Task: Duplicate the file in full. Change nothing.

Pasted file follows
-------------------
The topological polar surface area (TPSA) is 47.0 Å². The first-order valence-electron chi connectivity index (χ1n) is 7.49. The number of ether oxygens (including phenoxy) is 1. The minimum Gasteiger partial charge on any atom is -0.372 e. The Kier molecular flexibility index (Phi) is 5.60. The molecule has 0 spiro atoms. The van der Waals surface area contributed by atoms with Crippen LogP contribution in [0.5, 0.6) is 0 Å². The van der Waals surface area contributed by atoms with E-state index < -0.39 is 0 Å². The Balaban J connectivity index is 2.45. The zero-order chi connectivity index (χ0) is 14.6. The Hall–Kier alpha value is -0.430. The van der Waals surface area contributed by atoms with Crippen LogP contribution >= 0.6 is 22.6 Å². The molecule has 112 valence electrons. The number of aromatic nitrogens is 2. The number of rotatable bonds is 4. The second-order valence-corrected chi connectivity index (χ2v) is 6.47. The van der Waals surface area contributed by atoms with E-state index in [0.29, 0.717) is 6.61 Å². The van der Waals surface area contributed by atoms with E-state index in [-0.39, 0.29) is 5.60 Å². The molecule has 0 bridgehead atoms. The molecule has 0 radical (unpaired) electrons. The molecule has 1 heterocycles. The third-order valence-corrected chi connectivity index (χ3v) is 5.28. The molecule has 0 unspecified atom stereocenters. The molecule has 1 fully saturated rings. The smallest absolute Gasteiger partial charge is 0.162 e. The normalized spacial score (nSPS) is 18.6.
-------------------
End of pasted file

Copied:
The topological polar surface area (TPSA) is 47.0 Å². The first-order valence-electron chi connectivity index (χ1n) is 7.49. The number of ether oxygens (including phenoxy) is 1. The minimum Gasteiger partial charge on any atom is -0.372 e. The Kier molecular flexibility index (Phi) is 5.60. The molecule has 0 spiro atoms. The van der Waals surface area contributed by atoms with Crippen LogP contribution in [0.5, 0.6) is 0 Å². The van der Waals surface area contributed by atoms with E-state index < -0.39 is 0 Å². The Balaban J connectivity index is 2.45. The zero-order chi connectivity index (χ0) is 14.6. The Hall–Kier alpha value is -0.430. The van der Waals surface area contributed by atoms with Crippen LogP contribution >= 0.6 is 22.6 Å². The molecule has 112 valence electrons. The number of aromatic nitrogens is 2. The number of rotatable bonds is 4. The second-order valence-corrected chi connectivity index (χ2v) is 6.47. The van der Waals surface area contributed by atoms with E-state index in [0.29, 0.717) is 6.61 Å². The van der Waals surface area contributed by atoms with E-state index in [-0.39, 0.29) is 5.60 Å². The molecule has 0 bridgehead atoms. The molecule has 0 radical (unpaired) electrons. The molecule has 1 heterocycles. The third-order valence-corrected chi connectivity index (χ3v) is 5.28. The molecule has 0 unspecified atom stereocenters. The molecule has 1 fully saturated rings. The smallest absolute Gasteiger partial charge is 0.162 e. The normalized spacial score (nSPS) is 18.6.